In the first three centuries after the crucifixion, the cross was an important symbol in private devotion, but Christians rarely used it openly. In the 4th century, the Roman emperor Constantine used the cross on his coinage. His devotion to the cross was reported to have come from a vision of Christ’s cross emblazoned in the sky. With his help, the cross became the reigning symbol of the church.

It was during Constantine’s reign, that the cross upon which Jesus was crucified was said to have been found and numerous legends sprang up about the “True Cross.”

The Latin cross of the early Christians took many forms, as they were embellished by craftsman. Saints and martyrs were assigned their own symbolic crosses. The crucifix, with Christ’s body on it, probably developed around the 5th century, but was not used on church altars until the 13th century.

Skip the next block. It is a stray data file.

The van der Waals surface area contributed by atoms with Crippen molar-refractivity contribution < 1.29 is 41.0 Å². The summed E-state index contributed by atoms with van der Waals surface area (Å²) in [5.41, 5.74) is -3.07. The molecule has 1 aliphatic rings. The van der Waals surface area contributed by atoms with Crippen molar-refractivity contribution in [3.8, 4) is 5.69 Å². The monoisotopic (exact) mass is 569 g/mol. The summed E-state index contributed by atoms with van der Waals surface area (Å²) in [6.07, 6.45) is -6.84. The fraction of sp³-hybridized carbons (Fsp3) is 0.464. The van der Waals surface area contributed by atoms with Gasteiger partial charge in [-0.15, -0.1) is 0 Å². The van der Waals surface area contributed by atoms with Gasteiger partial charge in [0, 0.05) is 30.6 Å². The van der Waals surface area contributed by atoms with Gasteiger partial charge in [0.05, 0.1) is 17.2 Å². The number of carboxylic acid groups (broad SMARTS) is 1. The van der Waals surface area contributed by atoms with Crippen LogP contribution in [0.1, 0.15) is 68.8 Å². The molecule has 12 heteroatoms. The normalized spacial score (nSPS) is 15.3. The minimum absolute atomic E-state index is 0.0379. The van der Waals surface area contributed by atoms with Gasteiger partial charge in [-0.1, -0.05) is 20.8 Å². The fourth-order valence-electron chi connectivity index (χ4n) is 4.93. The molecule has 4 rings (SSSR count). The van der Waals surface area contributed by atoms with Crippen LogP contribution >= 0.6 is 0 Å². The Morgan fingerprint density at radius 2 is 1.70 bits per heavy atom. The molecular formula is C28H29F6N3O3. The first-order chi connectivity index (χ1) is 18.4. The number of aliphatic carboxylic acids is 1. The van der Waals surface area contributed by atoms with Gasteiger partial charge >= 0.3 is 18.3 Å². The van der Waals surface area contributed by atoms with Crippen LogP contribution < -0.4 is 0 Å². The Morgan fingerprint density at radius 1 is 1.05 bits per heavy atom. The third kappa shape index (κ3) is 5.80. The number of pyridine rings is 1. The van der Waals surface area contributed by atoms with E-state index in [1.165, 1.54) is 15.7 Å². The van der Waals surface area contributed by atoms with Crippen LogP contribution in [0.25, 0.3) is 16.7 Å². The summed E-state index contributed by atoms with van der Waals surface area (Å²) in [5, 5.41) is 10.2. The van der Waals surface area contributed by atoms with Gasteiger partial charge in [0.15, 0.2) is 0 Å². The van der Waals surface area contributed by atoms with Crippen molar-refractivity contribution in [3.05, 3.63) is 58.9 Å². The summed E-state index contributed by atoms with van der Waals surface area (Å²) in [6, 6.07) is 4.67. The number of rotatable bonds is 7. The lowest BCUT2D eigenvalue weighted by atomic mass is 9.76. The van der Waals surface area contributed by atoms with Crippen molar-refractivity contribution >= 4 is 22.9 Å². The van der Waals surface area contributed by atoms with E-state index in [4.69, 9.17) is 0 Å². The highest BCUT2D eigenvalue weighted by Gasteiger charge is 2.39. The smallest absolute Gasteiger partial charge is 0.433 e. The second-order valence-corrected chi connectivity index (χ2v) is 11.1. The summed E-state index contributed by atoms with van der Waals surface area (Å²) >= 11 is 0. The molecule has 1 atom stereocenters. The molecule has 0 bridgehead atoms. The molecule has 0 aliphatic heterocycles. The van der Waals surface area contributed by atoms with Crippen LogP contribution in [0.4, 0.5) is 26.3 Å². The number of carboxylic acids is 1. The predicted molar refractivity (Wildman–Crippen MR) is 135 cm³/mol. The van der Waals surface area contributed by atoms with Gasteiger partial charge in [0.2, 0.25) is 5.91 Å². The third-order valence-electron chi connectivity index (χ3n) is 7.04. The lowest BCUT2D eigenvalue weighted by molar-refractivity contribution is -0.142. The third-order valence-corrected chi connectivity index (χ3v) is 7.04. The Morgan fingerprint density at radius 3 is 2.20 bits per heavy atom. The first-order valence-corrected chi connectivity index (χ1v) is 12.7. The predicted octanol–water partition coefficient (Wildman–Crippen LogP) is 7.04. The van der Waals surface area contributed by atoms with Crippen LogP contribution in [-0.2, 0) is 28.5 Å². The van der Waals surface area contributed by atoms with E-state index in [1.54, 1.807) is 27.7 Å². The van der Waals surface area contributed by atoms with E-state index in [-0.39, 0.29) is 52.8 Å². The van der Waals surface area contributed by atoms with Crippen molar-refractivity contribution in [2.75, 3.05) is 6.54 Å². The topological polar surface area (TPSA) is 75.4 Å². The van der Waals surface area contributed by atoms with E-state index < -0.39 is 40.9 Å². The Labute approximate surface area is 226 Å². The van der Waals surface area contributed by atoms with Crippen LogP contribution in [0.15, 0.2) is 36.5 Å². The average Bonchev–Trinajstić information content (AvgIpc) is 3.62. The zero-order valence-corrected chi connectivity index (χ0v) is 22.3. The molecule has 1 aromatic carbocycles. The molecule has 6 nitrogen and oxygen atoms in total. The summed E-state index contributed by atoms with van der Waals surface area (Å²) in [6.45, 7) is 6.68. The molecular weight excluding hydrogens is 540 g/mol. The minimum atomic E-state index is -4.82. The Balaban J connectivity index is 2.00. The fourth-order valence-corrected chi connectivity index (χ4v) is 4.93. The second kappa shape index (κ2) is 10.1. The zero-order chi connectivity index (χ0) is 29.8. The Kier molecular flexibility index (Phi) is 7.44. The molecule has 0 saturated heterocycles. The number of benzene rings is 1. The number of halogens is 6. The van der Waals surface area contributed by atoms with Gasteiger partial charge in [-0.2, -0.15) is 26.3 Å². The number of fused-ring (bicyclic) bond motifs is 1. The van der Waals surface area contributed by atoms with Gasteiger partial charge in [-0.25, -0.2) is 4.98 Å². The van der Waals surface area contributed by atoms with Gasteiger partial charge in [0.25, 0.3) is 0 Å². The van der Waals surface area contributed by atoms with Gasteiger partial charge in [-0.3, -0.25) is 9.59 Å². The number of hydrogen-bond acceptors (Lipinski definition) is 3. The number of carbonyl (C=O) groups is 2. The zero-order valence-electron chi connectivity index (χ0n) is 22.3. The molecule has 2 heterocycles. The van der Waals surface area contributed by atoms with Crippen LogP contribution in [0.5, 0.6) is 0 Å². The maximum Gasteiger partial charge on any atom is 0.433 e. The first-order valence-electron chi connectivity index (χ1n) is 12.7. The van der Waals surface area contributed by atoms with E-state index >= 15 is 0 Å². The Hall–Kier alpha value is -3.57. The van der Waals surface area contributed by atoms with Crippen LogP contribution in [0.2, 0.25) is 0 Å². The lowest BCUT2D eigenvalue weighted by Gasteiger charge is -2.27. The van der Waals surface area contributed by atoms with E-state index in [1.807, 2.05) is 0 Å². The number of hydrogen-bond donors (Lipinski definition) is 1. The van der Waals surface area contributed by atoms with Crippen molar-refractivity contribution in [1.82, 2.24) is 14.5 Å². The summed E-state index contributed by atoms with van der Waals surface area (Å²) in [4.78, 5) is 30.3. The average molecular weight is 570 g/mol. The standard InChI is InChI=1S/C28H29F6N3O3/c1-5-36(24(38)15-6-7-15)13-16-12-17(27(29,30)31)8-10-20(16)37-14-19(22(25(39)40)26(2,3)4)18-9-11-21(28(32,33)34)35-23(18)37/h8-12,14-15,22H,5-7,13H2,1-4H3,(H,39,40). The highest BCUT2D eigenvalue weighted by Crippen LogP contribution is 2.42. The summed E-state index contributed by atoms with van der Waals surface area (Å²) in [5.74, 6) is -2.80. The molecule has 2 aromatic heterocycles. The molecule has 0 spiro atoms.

The Wailing Wall

Throughout the centuries, Jews have returned to the Temple Mount to remember, to mourn, and to pray. Under some rulers, Jews were forbidden to enter the Holy City, except on the Day of Atonement. When the Old City of Jerusalem, which encompasses the Temple Mount, came under Jewish control in 1967, the age-old dream of countless Jews came true.

The Wailing Wall is the holiest site in the Jewish World. It is in fact only one section of the Western retaining wall that Herod the Great built to enlarge the Temple Mount. The debris of the centuries covers much of the lower layer of the wall, and today only the top tiers are visible. The area in front of the Wall is cleared, accommodating the large number of people who come there to worship. It is divided down the middle into two sections, one for women, and one for men. On Shabbat (the Sabbath), bar mitzvot are performed there, this ceremony, during which a boy of 13 is called to read a portion of Torah, marks his new role as a full member of the Jewish community.